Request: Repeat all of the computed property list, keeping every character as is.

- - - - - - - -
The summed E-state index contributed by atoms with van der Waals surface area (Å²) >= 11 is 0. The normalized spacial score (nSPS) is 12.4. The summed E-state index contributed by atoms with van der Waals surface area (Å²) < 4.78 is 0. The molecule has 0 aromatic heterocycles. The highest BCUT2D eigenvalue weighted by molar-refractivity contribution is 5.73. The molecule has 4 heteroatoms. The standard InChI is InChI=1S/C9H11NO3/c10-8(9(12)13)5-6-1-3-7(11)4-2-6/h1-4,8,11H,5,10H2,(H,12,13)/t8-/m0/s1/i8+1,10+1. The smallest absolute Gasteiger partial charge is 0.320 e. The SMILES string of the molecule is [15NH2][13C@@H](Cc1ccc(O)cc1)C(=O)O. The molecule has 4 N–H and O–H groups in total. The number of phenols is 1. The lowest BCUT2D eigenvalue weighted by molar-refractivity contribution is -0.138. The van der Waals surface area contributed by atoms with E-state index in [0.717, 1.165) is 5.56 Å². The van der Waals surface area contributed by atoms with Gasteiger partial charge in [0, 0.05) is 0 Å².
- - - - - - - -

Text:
The summed E-state index contributed by atoms with van der Waals surface area (Å²) >= 11 is 0. The normalized spacial score (nSPS) is 12.4. The summed E-state index contributed by atoms with van der Waals surface area (Å²) < 4.78 is 0. The molecule has 0 aromatic heterocycles. The highest BCUT2D eigenvalue weighted by molar-refractivity contribution is 5.73. The molecule has 4 heteroatoms. The standard InChI is InChI=1S/C9H11NO3/c10-8(9(12)13)5-6-1-3-7(11)4-2-6/h1-4,8,11H,5,10H2,(H,12,13)/t8-/m0/s1/i8+1,10+1. The smallest absolute Gasteiger partial charge is 0.320 e. The SMILES string of the molecule is [15NH2][13C@@H](Cc1ccc(O)cc1)C(=O)O. The molecule has 4 N–H and O–H groups in total. The number of phenols is 1. The lowest BCUT2D eigenvalue weighted by molar-refractivity contribution is -0.138. The van der Waals surface area contributed by atoms with E-state index in [0.717, 1.165) is 5.56 Å². The van der Waals surface area contributed by atoms with Gasteiger partial charge in [0, 0.05) is 0 Å².